An overview of IoT technology
Before you start your journey down the lane of my wandering thoughts, let me introduce myself. I’m an electrical engineer, but I like to call myself more of a tinkerer. I’m one of the newest people here at the Fun factory, and they call me the IoT Intern. I came on board to stir up and add new flavor to the IoT activity here at SparkFun. IoT has fascinated me since its inception, I’ve had a fair share of experience working with it, and I hope to spread that knowledge and learn more through the process!
Simply put, the Internet of Things is a network of physical objects including but not limited to cars, buildings, animals, electronic devices and even people. These unconventional objects embedded with different sensors are now connected to the internet, transmitting and receiving data as you read this.
There are three key elements of IoT:
As novel and unprecedented as this technology may sound, it actually has been in the works for quite a while. Obviously, IoT would not exist if not for the internet, so a lot of people push IoT’s history to the inception of the internet. In fact, the term came into existence in 1999, when Kevin Ashton used it during a presentation delivered to Procter & Gamble about using RFID in their supply chain. He subsequently cofounded MIT’s Auto-ID Labs to develop the architecture of the Internet of Things for the consumer goods industry.
The first time I saw something IoT-ish was in CBS’s hit sitcom “The Big Bang Theory,” where the gang uses the Internet to let other people around the globe take control of their Things, like lamps and even RC cars.
This episode aired back in March 2008. We’ve come a long way since ‘08, and so has the Internet of Things.
Today we’re going to explore more about the Internet of Things, why we hear it so often these days, and whether we should be concerned. This also marks the beginning of our upcoming tutorials on IoT, where we’ll discuss in detail the three important aspects of IoT mentioned above:
We’ll also talk about IoT security.
Well, it’s a good question! This is a question mostly in the minds of people who just got out of the rocks they were living under, and I do not blame them (just kidding).
On a serious note, this is one of the most hyped emerging technologies in the information technology sphere. Gartner’s Emerging Technology Hype Curve puts IoT at the peak of inflated expectations. This implies IoT is currently in the phase where most companies are pushing its development so as not to fall behind in the expected IoT revolution.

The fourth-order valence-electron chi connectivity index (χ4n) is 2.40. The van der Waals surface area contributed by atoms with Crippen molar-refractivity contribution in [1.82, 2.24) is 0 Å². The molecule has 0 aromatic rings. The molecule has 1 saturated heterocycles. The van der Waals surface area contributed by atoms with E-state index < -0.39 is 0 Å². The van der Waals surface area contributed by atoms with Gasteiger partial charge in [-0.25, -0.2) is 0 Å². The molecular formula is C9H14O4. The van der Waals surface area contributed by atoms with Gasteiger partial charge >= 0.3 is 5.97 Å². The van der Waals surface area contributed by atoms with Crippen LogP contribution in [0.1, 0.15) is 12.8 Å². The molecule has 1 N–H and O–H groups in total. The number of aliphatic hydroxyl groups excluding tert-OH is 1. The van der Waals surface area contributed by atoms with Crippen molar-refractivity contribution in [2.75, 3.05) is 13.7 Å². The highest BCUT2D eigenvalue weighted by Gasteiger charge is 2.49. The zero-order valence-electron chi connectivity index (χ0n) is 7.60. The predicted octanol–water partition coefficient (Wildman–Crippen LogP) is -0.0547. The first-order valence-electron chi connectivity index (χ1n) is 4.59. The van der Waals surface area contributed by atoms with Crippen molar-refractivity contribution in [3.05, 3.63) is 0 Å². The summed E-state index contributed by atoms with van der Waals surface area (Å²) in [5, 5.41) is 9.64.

The world generates data at a tremendous rate, and we’ve achieved the ability to tap into that data and listen to what our homes, cars and planet have been trying to tell us this whole time. This data seems invisible, but it’s actually pervasive, and this new tech gives us insight into a smarter life. For example, a suite of in-home sensors that sense temperature, light, power consumption, motion, etc. can help you identify trends and pattern, so you can make smarter decisions toward a more efficient home.
Now everybody is pushing to make this technology ubiquitous. Presently there are more things connected to the internet than people, and this number is predicted to increase to a whopping 50 billion connected devices by the end of 2020.
Let’s look at some examples.
A Boston-based company called Rest Devices has developed a smart baby monitor called Mimo. It enables parents to see information such as babies' activity level, temperature and breathing on their phones in real time.
LightByte is a massive, internet-controlled interactive sun pixel facade. It turns sunlight into an expressive medium to carry information, communicate ideas and shape your own shadows! Projects like this mark the beginning of the smart home era – soon we will be able to interact with our data in ways we have never imagined.
Smart Homes can automate things like lighting to optimize power consumption or even match your mood!